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Title: Visualization of the herpes simplex virus portal in situ by cryo-electron tomography

Abstract

Herpes simplex virus type 1 (HSV-1), the prototypical herpesvirus, has an icosahedral nucleocapsid surrounded by a proteinaceous tegument and a lipoprotein envelope. As in tailed bacteriophages, the icosahedral symmetry of the capsid is broken at one of the 12 vertices, which is occupied by a dodecameric ring of portal protein, UL6, instead of a pentamer of the capsid protein, UL19. The portal ring serves as a conduit for DNA entering and exiting the capsid. From a cryo-EM reconstruction of capsids immuno-gold-labeled with anti-UL6 antibodies, we confirmed that UL6 resides at a vertex. To visualize the portal in the context of the assembled capsid, we used cryo-electron tomography to determine the three-dimensional structures of individual A-capsids (empty, mature capsids). The similarity in size and overall shape of the portal and a UL19 pentamer - both are cylinders of {approx} 800 kDa - combined with residual noise in the tomograms, prevented us from identifying the portal vertices directly; however, this was accomplished by a computational classification procedure. Averaging the portal-containing subtomograms produced a structure that tallies with the isolated portal, as previously reconstructed by cryo-EM. The portal is mounted on the outer surface of the capsid floor layer, with its narrow endmore » pointing outwards. This disposition differs from that of known phage portals in that the bulk of its mass lies outside, not inside, the floor. This distinction may be indicative of divergence at the level of portal-related functions other than its role as a DNA channel.« less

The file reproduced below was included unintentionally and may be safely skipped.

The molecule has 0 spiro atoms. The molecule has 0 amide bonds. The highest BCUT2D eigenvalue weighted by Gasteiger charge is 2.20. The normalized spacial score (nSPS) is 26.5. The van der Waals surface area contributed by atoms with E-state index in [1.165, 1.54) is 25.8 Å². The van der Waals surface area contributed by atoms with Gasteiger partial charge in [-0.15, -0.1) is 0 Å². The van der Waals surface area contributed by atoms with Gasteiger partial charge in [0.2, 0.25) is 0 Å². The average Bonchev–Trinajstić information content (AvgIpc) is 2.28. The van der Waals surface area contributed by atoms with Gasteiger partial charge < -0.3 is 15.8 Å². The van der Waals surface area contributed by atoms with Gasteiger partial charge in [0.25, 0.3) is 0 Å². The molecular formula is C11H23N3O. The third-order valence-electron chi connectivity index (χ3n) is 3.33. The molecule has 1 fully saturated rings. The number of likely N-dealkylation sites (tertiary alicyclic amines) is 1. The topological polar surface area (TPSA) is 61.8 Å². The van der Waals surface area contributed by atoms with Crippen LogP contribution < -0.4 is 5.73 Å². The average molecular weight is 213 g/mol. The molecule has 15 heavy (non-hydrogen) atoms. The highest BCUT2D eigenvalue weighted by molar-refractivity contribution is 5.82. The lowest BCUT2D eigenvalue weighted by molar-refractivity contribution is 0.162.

Authors:
 [1];  [1];  [1];  [2];  [1];  [3];  [4];  [4];  [5]
  1. Laboratory of Structural Biology Research, National Institute of Arthritis and Musculoskeletal and Skin Diseases, Building 50, Rm 1517, MSC 8025, 50 South Drive, National Institutes of Health, Bethesda, MD 20892-8025 (United States)
  2. (United States)
  3. Department of Cell Biology, Washington University School of Medicine, St. Louis, MO 63110 (United States)
  4. Department of Microbiology and Cancer Center, University of Virginia Health System, Charlottesville, VA 22908 (United States)
  5. Laboratory of Structural Biology Research, National Institute of Arthritis and Musculoskeletal and Skin Diseases, Building 50, Rm 1517, MSC 8025, 50 South Drive, National Institutes of Health, Bethesda, MD 20892-8025 (United States). E-mail: Alasdair_Steven@nih.gov
Publication Date:
OSTI Identifier:
20977021
Resource Type:
Journal Article
Resource Relation:
Journal Name: Virology; Journal Volume: 361; Journal Issue: 2; Other Information: DOI: 10.1016/j.virol.2006.10.047; PII: S0042-6822(06)00804-X; Copyright (c) 2006 Elsevier Science B.V., Amsterdam, The Netherlands, All rights reserved; Country of input: International Atomic Energy Agency (IAEA)
Country of Publication:
United States
Language:
English
Subject:
60 APPLIED LIFE SCIENCES; ANTIBODIES; BACTERIOPHAGES; DNA; ELECTRON MICROSCOPY; HERPES SIMPLEX; LIPOPROTEINS; TOMOGRAPHY

Citation Formats